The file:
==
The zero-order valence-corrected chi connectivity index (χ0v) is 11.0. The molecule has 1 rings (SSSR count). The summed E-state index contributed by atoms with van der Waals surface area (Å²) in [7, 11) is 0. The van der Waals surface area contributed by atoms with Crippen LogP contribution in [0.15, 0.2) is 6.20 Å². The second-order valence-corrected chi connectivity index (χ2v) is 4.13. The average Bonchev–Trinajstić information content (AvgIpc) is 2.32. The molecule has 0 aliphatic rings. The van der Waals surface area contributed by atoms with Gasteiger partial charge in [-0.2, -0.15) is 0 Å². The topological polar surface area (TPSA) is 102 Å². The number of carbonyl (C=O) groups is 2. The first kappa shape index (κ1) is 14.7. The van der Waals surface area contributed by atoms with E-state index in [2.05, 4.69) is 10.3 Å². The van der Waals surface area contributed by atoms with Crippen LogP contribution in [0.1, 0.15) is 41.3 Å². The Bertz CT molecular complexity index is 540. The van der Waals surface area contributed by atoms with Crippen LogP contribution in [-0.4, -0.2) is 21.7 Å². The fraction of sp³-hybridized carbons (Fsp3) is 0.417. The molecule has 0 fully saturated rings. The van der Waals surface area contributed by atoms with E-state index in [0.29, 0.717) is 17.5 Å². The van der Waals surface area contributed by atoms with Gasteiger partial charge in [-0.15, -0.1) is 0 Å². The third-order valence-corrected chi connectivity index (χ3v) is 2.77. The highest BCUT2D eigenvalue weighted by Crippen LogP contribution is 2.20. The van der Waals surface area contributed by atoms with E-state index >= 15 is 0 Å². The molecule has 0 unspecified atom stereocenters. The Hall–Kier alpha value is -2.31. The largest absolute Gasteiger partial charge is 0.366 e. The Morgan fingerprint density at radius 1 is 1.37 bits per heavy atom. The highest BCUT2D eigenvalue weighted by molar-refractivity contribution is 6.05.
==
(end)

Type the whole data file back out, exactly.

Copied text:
The zero-order valence-corrected chi connectivity index (χ0v) is 11.0. The molecule has 1 rings (SSSR count). The summed E-state index contributed by atoms with van der Waals surface area (Å²) in [7, 11) is 0. The van der Waals surface area contributed by atoms with Crippen LogP contribution in [0.15, 0.2) is 6.20 Å². The second-order valence-corrected chi connectivity index (χ2v) is 4.13. The average Bonchev–Trinajstić information content (AvgIpc) is 2.32. The molecule has 0 aliphatic rings. The van der Waals surface area contributed by atoms with Gasteiger partial charge in [-0.2, -0.15) is 0 Å². The topological polar surface area (TPSA) is 102 Å². The number of carbonyl (C=O) groups is 2. The first kappa shape index (κ1) is 14.7. The van der Waals surface area contributed by atoms with E-state index in [2.05, 4.69) is 10.3 Å². The van der Waals surface area contributed by atoms with Crippen LogP contribution in [0.1, 0.15) is 41.3 Å². The Bertz CT molecular complexity index is 540. The van der Waals surface area contributed by atoms with Crippen LogP contribution in [-0.4, -0.2) is 21.7 Å². The fraction of sp³-hybridized carbons (Fsp3) is 0.417. The molecule has 0 fully saturated rings. The van der Waals surface area contributed by atoms with E-state index in [0.29, 0.717) is 17.5 Å². The van der Waals surface area contributed by atoms with Gasteiger partial charge in [-0.15, -0.1) is 0 Å². The third-order valence-corrected chi connectivity index (χ3v) is 2.77. The highest BCUT2D eigenvalue weighted by Crippen LogP contribution is 2.20. The van der Waals surface area contributed by atoms with E-state index >= 15 is 0 Å². The molecule has 0 unspecified atom stereocenters. The Hall–Kier alpha value is -2.31. The largest absolute Gasteiger partial charge is 0.366 e. The Morgan fingerprint density at radius 1 is 1.37 bits per heavy atom. The highest BCUT2D eigenvalue weighted by molar-refractivity contribution is 6.05.